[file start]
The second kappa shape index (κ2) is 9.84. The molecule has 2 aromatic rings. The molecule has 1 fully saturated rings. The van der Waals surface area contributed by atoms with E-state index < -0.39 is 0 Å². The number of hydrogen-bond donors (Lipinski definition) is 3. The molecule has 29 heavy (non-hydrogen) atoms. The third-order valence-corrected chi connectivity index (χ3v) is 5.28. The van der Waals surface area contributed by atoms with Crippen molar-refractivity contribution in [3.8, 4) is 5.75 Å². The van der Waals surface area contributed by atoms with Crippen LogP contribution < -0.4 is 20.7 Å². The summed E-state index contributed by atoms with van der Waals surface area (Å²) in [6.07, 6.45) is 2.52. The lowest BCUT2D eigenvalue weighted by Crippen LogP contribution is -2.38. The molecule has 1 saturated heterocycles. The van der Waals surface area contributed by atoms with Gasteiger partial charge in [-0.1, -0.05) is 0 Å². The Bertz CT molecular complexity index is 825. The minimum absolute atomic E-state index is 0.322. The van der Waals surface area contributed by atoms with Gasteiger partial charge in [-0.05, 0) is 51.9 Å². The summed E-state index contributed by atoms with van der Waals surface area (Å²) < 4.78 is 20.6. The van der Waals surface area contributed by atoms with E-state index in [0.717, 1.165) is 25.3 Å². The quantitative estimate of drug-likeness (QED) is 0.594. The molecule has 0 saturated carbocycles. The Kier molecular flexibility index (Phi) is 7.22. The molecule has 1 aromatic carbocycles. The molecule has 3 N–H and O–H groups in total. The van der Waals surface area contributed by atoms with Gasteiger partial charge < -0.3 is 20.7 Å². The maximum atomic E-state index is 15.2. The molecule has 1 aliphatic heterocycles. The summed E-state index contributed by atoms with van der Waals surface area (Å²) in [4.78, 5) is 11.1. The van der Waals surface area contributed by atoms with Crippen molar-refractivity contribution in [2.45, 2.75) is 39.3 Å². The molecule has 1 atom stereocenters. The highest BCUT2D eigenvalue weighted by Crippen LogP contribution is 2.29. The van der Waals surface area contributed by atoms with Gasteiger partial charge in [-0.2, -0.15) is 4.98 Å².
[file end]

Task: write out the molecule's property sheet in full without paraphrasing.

The second kappa shape index (κ2) is 9.84. The molecule has 2 aromatic rings. The molecule has 1 fully saturated rings. The van der Waals surface area contributed by atoms with E-state index < -0.39 is 0 Å². The number of hydrogen-bond donors (Lipinski definition) is 3. The molecule has 29 heavy (non-hydrogen) atoms. The third-order valence-corrected chi connectivity index (χ3v) is 5.28. The van der Waals surface area contributed by atoms with Crippen molar-refractivity contribution in [3.8, 4) is 5.75 Å². The van der Waals surface area contributed by atoms with Crippen LogP contribution < -0.4 is 20.7 Å². The summed E-state index contributed by atoms with van der Waals surface area (Å²) in [6.07, 6.45) is 2.52. The lowest BCUT2D eigenvalue weighted by Crippen LogP contribution is -2.38. The molecule has 1 saturated heterocycles. The van der Waals surface area contributed by atoms with Gasteiger partial charge in [-0.1, -0.05) is 0 Å². The Bertz CT molecular complexity index is 825. The minimum absolute atomic E-state index is 0.322. The van der Waals surface area contributed by atoms with Gasteiger partial charge in [-0.05, 0) is 51.9 Å². The summed E-state index contributed by atoms with van der Waals surface area (Å²) < 4.78 is 20.6. The van der Waals surface area contributed by atoms with E-state index in [0.717, 1.165) is 25.3 Å². The quantitative estimate of drug-likeness (QED) is 0.594. The molecule has 0 saturated carbocycles. The Kier molecular flexibility index (Phi) is 7.22. The molecule has 1 aromatic carbocycles. The molecule has 3 N–H and O–H groups in total. The van der Waals surface area contributed by atoms with Gasteiger partial charge < -0.3 is 20.7 Å². The maximum atomic E-state index is 15.2. The molecule has 1 aliphatic heterocycles. The summed E-state index contributed by atoms with van der Waals surface area (Å²) in [4.78, 5) is 11.1. The van der Waals surface area contributed by atoms with Crippen molar-refractivity contribution in [2.45, 2.75) is 39.3 Å². The molecule has 1 atom stereocenters. The highest BCUT2D eigenvalue weighted by Crippen LogP contribution is 2.29. The van der Waals surface area contributed by atoms with Gasteiger partial charge in [-0.2, -0.15) is 4.98 Å².